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April 21, 2023 | Klein Consultants
In today’s rapidly evolving job market, the importance of soft skills, also known as people skills, cannot be overstated. As technology continues to automate many hard skills, it is the possession of these qualities that distinguish individuals and contributes to their success in the workplace. According to a recent Future of Work report published by Monster, the top four qualities sought by employers across industries are all soft skills: dependability, teamwork/collaboration, flexibility, and problem-solving abilities. Employers recognize that these skills are crucial indicators of job performance, employee retention, and overall engagement. Consequently, accurately and effectively assessing these skills in candidates and employees has become more vital than ever before.
So, what exactly are soft skills, why are they valuable to teams, and how can organizations evaluate and measure them? Let’s delve into these questions to gain a comprehensive understanding.
Soft skills encompass a range of behaviors, personality traits, and work habits that enable individuals to thrive in their professional environment. Collaboration, critical thinking, perseverance, and communication, among others, fall under the umbrella of soft skills, as defined by the Society for Human Resource Management (SHRM). These skills play a significant role in determining an employee’s longevity, ability to work well within a team, potential for growth, and propensity to take initiative. Incorporating analysis into the hiring process provides an objective measurement that enables fair consideration of candidates and assessment of the most relevant soft skills for each open position.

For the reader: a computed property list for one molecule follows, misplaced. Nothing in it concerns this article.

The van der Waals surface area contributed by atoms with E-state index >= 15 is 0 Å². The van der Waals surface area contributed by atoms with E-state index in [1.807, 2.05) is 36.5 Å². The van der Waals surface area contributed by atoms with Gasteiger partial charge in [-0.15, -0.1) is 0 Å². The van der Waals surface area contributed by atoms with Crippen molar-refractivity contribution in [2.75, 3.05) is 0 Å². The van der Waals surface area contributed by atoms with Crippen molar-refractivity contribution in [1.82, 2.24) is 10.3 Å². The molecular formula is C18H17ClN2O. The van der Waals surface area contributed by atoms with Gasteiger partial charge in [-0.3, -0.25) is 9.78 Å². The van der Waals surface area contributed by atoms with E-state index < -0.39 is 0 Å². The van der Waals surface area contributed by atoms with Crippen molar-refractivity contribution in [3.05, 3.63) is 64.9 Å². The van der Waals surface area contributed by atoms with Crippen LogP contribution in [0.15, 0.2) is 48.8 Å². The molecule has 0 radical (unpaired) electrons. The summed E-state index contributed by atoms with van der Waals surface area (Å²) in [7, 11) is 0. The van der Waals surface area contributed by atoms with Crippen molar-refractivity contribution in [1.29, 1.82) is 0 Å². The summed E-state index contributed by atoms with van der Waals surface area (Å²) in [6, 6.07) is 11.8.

Numerous soft skills hold immense value in the workplace. Effective communication allows individuals to convey ideas clearly, facilitating collaboration and fostering an environment of understanding. Dependability pertains to following through on commitments, ensuring reliability and trustworthiness in executing tasks. Managing work stress showcases an individual’s ability to think clearly and maintain professionalism even under pressure. Leadership entails strategic thinking and team management. Teamwork evaluates one’s capacity for cooperation, active listening, and respecting diversity. Creativity involves the development of innovative solutions and identification of opportunities. Problem-solving skills indicate the ability to address issues quickly and effectively. Adaptability measures how well individuals can learn new skills and behaviors in ever-changing circumstances. Conflict management encompasses the identification and fair handling of conflicts, while open-mindedness reflects a willingness to embrace new ideas, solutions, and critical feedback.
The significance of evaluating soft skills lies in the increasing demand for these qualities as technology advances. According to McKinsey research, while technology automates basic manual processes, the need for soft skills is predicted to rise substantially. By 2030, the demand for strong cognitive skills is expected to increase by 8%, while the demand for strong social and emotional skills in the workplace is projected to grow by 24%. While AI and automation have made significant strides, they still lag behind the human brain in areas such as creativity, critical thinking, problem-solving, and leadership – all of which are essential skills for innovation and growth. The shift to remote work has further emphasized the importance of strong teamwork skills, as some studies suggest that remote work can lead to siloed departments and hinder collaboration. To combat these challenges, companies with remote or hybrid workforces that identify candidates and employees with skills related to working well with others are better positioned to adapt, evolve, and grow.